Four Miles To Go

I was driving somewhere I didn’t want to go.  I was feeling grumbly about having to go there.  I’d been down this road, this actual road, to this destination before.   To no avail.  To do anyone any good I needed to change my outlook.

And quick.

I looked at my mileage and knew I had four miles to go until I reached my destination.

In a short period of time I needed to change my attitude.

I didn’t know what else to do so I said out loud “please just let me be able to help”.  It instantly worked.  There was nothing magical about it, saying it.  Yet, there’s something magical about hope.  And possibility.  And the idea of just maybe.  Just uttering those words reminded me of the possibility.

I know that I get frustrated, not because I am asked to help, but because I know how powerless I am to make a change for someone else without their consent.  I reminded myself that it’s not my choice.  It’s someone else’s.  All I can do is offer.

When I uttered those words I felt a bit of relief.   Just a little bit like a pressure valve being let open.

Those four miles went by too quickly.  Or maybe just quick enough.  Because I was still feeling hopeful when I got there.

Truthfully, I wasn’t able to help.   I wanted to.  But my offer and my presence were not welcomed.

I didn’t do anyone else any good today.   But I did myself a little bit of good.  It’s difficult being in a position where you are called on to make a difference, and you can’t.   You end up feeling like you let part of the world down.

You feel let down yourself.

Then, you get another call, on another day.   You get in the car and drive towards that destination.   Sometimes feeling grumbly.  Sometimes feeling like you’re wearing a super power cape and you’re on your way to save the world.  Or someone’s world.  Sometimes you’re a little worried, skeptical, maybe even fearful.

And you say “please just let me be able to help”.    And you’re transported to the reason you do what you do.  You feel that moment of hope.  That moment of possibility.

That moment of just maybe.

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40 thoughts on “Four Miles To Go

  1. Sounds like the perfect moment to me, the hope in just maybe. 🙂


  2. You can’t be everything to everyone…no matter how hard you try….but it’s always nice to try.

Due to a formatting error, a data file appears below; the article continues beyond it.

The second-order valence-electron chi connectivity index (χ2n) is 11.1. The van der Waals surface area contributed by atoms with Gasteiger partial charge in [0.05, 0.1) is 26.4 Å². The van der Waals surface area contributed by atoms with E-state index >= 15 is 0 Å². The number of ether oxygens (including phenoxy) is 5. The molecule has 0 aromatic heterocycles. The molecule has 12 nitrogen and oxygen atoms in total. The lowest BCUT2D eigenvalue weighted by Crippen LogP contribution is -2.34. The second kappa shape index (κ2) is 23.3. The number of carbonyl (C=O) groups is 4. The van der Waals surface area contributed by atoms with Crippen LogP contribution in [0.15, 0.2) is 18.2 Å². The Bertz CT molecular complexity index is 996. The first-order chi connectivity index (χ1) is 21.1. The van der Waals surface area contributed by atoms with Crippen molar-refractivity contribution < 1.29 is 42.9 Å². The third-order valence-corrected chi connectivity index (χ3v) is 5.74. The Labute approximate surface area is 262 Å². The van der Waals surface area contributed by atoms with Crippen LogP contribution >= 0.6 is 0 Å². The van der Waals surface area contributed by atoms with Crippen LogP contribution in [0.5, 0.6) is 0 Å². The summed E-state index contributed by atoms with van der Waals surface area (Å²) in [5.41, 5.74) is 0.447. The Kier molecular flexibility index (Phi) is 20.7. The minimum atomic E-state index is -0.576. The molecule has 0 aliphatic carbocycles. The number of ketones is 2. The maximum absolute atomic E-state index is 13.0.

3. You tried, and it will be remembered. Ripples in the water.


  4. tric says:

    Pity it didn’t work out but we can only live our own life and you know you tried with a heart and a half.


  5. ksbeth says:

    this is wonderful and i have been in this position before and know how it feels. all we can do is offer our help, our hope, without expectation. sometimes it is taken, and sometimes not, and it is in the offering that we are humbled and filled with gratitude for the opportunity.


  6. Val Boyko says:

    Resilient loving spirit 💕


  7. I’m so sorry you were not able to help that one person who didn’t want you to be there. It just wasn’t their time yet to be helped. When that time arrives from the cosmos, you WILL be able to help. Think of the hundreds/thousands of people that you ARE able to help! You really do wear a supercape!


  8. I love how you turned your disappointment into a lesson for us. You’re a gem. And that was a very powerful “just maybe.” Thank you friend. ❤


  9. April says:

    Hope…sometimes the only thing we have.


  10. Mustang.Koji says:

    You possess a strength in your character that I will never have… a good heart.


  11. reocochran says:

    Just maybe counts a lot. In preschool special education we have scheduled home visits. We bring little collections of nice stuff and center the time on the kids. Every so often: no one home. Sometimes: house in shambles. One time was dangerous but hilarious now, thinking back. The family had paid to have a pig slaughtered. There were pieces of pork all over table, trying valiantly to bag it up in their mind “a proper way.” The toddler was in living room with a piece of fat in hand and his pup by his side. Approaching baby takes bite, pup licks pork. Yuck! Teacher asst pulled out wipes, gave dog the pork, toddler cried. We rummaged in bag and got fruit snacks out. We colored and whispered. The next week, we brought the OSU extension “god-sent lady.” We called minutes before arrival. She gave lesson about germs. Using tiny container and 3 corn kernels. Then, explained minutes would pass and it would multiply. She had like those little Asian/Turkish/Russian cups inside cups which have a bambushka or baby being the last. It was the first in this case. The adults’ mouths showed horror at the amount of germs they may have spread on table, faucets, etc. We told them as long as they froze it all probably okay to eat. (It cost a lot to get it cut up but wondered why money didn’t include freezer bags? It came wrapped in butcher’s paper, Colleen.)


  12. Lovely piece and you leave questions in my mind, where were you going, what kind of help, how and why, I guess that makes your writing very exciting and makes me think and wonder….. Love Lynn


  13. Heartafire says:

    I’m so moved Chatter, I think most of us have needed to help and want so badly to but without the means to do so, how sad it makes us. Hats off to you Colleen, you do good!


  14. Debra says:

    So many people are unwilling to even try to help. You really put yourself out there. I admire that, Colleen.


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